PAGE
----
Edward St Aubyn’s series of novels, entitled The Patrick Melrose Novels, masterfully depict the life of Patrick Melrose, from his early experiences of childhood to the lasting affects of abuse on his adult life. The five novels explore a different portion of Patrick’s life, starting with his neglected and traumatic youth, moving into his young adult years as a heroin addict and ending with the reflective optimism to the state of his life in his forties. The novels masterfully create an interconnected and growing world, dealing with harsh and relevant themes. With Patrick Melrose at its centre, the novels show his reaction to such a world and the people that exist within it. Mirroring such detail and intense exploration of such themes would be difficult to say the least. So how does the the 2018 TV adaptation hold up?
To start with, a glaring difference from the offset is the decision to condense the first and second novels into the first two episodes. Where the first novel of the series, Nevermind, deals solely with the childhood of Melrose, followed by the second novel, Bad News exploring affects of Patrick’s abusive father in the form of a drug addicted young adult. The T.V series blends them both into two episodes. In doing so, there is no longer a distinct individuality between the two novels, both being distinctly separate and giving sufficient time for the young Patrick Melrose to grow as a character and gain initial rapport with readers. One of the greatest and most unique parts of Aubyn’s novels is that they illuminate intimate parts of Patrick’s life, starting young and developing as the novel progresses. Instead, the T.V. series throws us straight into Benedict Cumberbatch as a grown drug-addicted Melrose, with his childhood abuse, so delicately dealt with in the novel, reduced to short flashbacks.
With childhood being a necessary component of the series, particularly as a basis for his relationship with his parents, it’s hard not to be disappointed. However, this is redeemed by the superb performance by Cumberbatch, who perfectly embodies Melrose. Particularly in the first two episodes, Cumberbatch perfects the intricacies of Patrick’s internal speech, the accents he puts on when high off heroin, and the general demeanour of an uninterested, careless and supposedly pain-free young man. This performance improves as the T.V series progresses, and Cumberbatch excellently mirrors Patrick’s need to mature and grow.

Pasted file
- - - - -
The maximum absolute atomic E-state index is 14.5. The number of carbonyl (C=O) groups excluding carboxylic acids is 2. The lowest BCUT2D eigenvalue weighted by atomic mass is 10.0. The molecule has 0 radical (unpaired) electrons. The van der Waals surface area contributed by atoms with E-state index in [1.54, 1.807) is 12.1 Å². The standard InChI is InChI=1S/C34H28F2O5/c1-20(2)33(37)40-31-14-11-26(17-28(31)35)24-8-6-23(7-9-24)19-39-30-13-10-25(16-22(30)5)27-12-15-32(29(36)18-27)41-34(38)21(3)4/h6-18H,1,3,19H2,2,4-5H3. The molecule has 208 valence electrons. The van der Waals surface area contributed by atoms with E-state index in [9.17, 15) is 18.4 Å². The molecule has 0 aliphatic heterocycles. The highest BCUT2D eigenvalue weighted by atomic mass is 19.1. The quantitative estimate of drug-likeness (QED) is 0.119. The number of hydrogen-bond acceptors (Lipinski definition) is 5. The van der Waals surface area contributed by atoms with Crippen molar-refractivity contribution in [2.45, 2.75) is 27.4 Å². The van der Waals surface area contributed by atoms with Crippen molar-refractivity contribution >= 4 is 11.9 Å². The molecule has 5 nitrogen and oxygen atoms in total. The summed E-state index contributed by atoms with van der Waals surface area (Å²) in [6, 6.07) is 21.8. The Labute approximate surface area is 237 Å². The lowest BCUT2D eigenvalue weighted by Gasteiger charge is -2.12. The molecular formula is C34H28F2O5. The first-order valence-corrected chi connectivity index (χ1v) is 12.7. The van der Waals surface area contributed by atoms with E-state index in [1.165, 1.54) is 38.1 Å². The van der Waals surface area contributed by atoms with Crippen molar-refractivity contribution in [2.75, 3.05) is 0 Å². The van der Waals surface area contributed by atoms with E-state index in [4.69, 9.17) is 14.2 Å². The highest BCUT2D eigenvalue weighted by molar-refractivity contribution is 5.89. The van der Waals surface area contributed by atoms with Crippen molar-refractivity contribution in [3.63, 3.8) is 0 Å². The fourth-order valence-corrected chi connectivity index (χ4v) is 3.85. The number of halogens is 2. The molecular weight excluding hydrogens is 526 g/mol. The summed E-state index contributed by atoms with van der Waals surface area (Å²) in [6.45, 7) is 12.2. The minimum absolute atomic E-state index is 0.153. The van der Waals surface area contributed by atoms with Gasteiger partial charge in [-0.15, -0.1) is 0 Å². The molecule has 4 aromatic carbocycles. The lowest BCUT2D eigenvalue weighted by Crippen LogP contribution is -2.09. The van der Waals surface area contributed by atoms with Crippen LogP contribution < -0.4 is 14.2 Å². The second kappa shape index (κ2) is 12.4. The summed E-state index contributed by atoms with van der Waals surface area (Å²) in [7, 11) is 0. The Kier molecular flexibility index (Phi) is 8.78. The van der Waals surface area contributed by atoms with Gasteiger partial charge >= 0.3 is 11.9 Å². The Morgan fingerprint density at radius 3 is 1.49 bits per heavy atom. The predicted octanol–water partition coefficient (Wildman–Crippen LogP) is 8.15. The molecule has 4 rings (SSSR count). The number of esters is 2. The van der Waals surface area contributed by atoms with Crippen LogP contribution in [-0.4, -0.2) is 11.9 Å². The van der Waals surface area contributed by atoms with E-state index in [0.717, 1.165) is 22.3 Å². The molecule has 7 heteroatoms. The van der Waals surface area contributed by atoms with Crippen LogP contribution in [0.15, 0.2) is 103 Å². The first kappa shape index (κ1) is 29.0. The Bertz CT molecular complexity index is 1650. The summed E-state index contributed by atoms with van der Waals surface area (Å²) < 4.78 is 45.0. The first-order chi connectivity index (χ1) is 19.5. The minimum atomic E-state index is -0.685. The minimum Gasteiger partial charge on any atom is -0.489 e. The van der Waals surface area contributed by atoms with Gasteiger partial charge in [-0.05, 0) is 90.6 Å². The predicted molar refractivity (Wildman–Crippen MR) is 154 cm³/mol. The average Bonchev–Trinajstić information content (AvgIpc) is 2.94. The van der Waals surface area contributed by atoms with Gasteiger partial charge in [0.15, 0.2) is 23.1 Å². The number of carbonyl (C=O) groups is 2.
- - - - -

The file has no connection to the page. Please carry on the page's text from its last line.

However, later episodes, ‘Some Hope’, ‘Mother’s Milk’ and ‘At Last’, do not mirror their novels counterparts in terms of character development. The novel Mother’s Milk deals largely from the perspective of Patrick’s eldest son, and although the series achieves partly what the novel does (showing the inherited insecurities of Patrick as a father), the show cannot quite reach the metaphoric parallels that the novel does. Similarly, Patrick’s time spent in suicide watch in At Last is largely brushed over in favour of a focus on supporting characters – large portions of which feel vague and unnecessary.
Despite slight negatives, the focus on Melrose is done accurately and the use of source material is refined and specific. The show is able to reflect core elements of the novels, but falls short through its attempts to brush over important developments. This cannot be taken as too harsh a criticism as the show was restricted to 90 minutes episodes – certainly not enough time to fully depict Auybn’s expansive world. The series does adequate justice to the novels, and as a stand alone mini-series, is superb. Yet, because of the stature and brilliance of the novels, it stands as good visual supplementary martial to Aubyn’s masterpiece.